- Facebook lost almost $US150 billion off its value on Wednesday after the company missed Wall Street’s expectations on revenue growth and user numbers.
- Analysts lowered their price targets and said the worst is yet to come for Mark Zuckerberg‘s company.
- Follow Facebook’s stock price in real-time here.
Facebook stock took an insane pummelling on Wednesday, wiping nearly $US150 billion off of the company’s value.
Disappointing second-quarter earnings and a far-from comforting management conference call were to blame for the dramatic share price tumble.
Facebook missed Wall Street expectations on revenue growth and user numbers. Revenue rose 42% to $US13.23 billion but was $US70 million short of forecasts. Monthly active users were around 20 million below predictions at 2.23 billion, despite being up 11% on Q2 in 2017.
For most other companies, this would be stellar growth, but Facebook operates in its own universe. And there was scant comfort on the earnings call, where analysts, investors, and journalists were told by CFO David Wehner that growth will continue to slow over the coming months.
Here’s what Wall Street is saying about Facebook’s earnings:
Price target: $US225.00 (lowered from $US265.00)
As well as a squeeze on revenue and users, Facebook said there will be significant decreases in operating margins in the years ahead. Credit Suisse said this could point to a “new existential crisis.”
“CEO Mark Zuckerberg had in the past raised the likelihood of margin compression due to an inevitable mix shift to do more video advertising, so conceptually this is not new,” it said.
“That said, we and the Street had assumed at the time that mix shift would arrive on a higher revenue base due to incremental revenue from Facebook Watch and not necessarily due to cannibalization.”
Price target: $US180.00 (lowered from $US226.00)
Barclays’ note was headlined, “FB Throws Some Napalm On The Fire,” and it makes fairly chastening reading for Facebook.
The investment bank said it had not seen “this disastrous a print” since the LinkedIn “massacre” on February 5, 2016, when the company fell more than 40% bringing the Nasdaq down with it.
Barclays had two theories for Facebook’s gloomy outlook. Firstly, “they don’t want to create the perception of getting rich while their product presents issues for society.”
The second theory is a little more troublesome: “There are more serious engagement problems with core Facebook that have materialised recently that they are trying to fix,” Barclays said.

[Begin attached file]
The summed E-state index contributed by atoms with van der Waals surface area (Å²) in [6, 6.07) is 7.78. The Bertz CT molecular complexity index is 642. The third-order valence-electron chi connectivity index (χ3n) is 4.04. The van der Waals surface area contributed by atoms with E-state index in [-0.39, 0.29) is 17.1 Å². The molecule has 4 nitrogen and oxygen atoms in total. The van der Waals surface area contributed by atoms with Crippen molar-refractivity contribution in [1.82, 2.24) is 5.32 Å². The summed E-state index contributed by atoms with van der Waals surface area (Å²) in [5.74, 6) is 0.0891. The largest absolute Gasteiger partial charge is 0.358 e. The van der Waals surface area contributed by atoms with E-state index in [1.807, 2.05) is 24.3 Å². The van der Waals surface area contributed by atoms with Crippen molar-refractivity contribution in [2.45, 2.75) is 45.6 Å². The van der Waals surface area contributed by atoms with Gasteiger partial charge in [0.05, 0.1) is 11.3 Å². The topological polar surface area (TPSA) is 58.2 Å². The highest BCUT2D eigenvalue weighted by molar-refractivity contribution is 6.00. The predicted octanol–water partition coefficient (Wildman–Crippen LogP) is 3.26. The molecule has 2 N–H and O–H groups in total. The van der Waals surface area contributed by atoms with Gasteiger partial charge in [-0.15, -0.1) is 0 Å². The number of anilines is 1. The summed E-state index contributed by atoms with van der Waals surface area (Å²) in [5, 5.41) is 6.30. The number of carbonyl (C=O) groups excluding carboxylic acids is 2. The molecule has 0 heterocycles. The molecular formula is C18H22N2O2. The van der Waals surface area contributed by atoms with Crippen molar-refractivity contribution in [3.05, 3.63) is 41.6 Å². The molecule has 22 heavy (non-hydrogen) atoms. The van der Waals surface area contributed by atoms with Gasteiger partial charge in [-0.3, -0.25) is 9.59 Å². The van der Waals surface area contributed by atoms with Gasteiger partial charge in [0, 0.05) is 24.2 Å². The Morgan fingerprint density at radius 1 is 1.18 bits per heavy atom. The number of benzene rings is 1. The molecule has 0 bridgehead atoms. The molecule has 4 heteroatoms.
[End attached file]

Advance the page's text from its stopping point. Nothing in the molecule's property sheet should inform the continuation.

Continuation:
“The truth is likely somewhere in the middle,” it added.
Price target: $US205 (lowered from $US225)
Goldman remained relatively bullish on Facebook, suggesting it saw the warning signs in previous messages from Zuckerberg and other senior executives.
“Despite always having a conservative posture, management commentary about decelerating topline growth during a quarter where the company fell short of ad revenue for the first time is what has led to the stock’s after-hours performance,” it said.
Price target: $US195 (lowered from $US210)
Analyst Colin Sebastian lowered Baird’s price target after Facebook dropped “two bombshells” on the conference call: A “significant slowdown” revenue growth in Q3 and Q4, and operating margin declines. But the problems are “self-inflicted,” Sebastian said.
Facebook is placing more emphasis on Stories, which don’t yet make as much money as its news feed and other features. An increased focus on privacy and security could also be damaging profitability.
“While shares are moving to the ‘penalty box,’ we believe after-hours trading already embeds model changes. Maintain Outperform rating,” Sebastian said.
Price target: $US140 (lowered from $US142)
Pivotal said the earnings were “OK” and did not materially impacted its modelling. But it warned that the GDPR privacy laws in Europe and other regulatory threats mean that more pain could be on the way.
“Our view is that the company is far from ‘out of the woods’ as the bundling of consent for Facebook to use consumer data with access to the platform appears to be an aggressive interpretation of GDPR, and one that might be more subject to eventual regulatory action,” it said.
Price target: $US190 (lowered from $US220)
Analysts at Macquarie said Facebook’s earnings reflect management making structural changes for the future.
“This should be welcomed, because in our view, the LT [long-term] trajectory is not on solid ground, as growing privacy issues, ramping gov’t regulation, and ever-evolving user habits present LT existential threats to FB’s health,” they said.
As an interesting side note, Macquarie added that there has never been a better case for Facebook to introduce a subscription model.
“The potential for FB to offer consumers an ad-free subscription option is at the highest level ever. Beyond privacy, we are seeing consumers more and more comfortable paying for digital content,” it said.
- Advertisers say they’re not fans of Snapchat, and it’s great news for Instagram
- Facebook is overflowing with groups offering pirated films – and says it won’t do anything about it
- Attempts to regulate the tech industry could just give even more power to Facebook and Google
- A third of Facebook’s ad revenue growth now comes from Instagram – and it couldn’t come at a better time
- Facebook tested plane-mounted lasers that fire super-high-speed internet over California. Here are the photos.
NOW WATCH: Tech Insider videos
Business Insider Emails & Alerts
Site highlights each day to your inbox.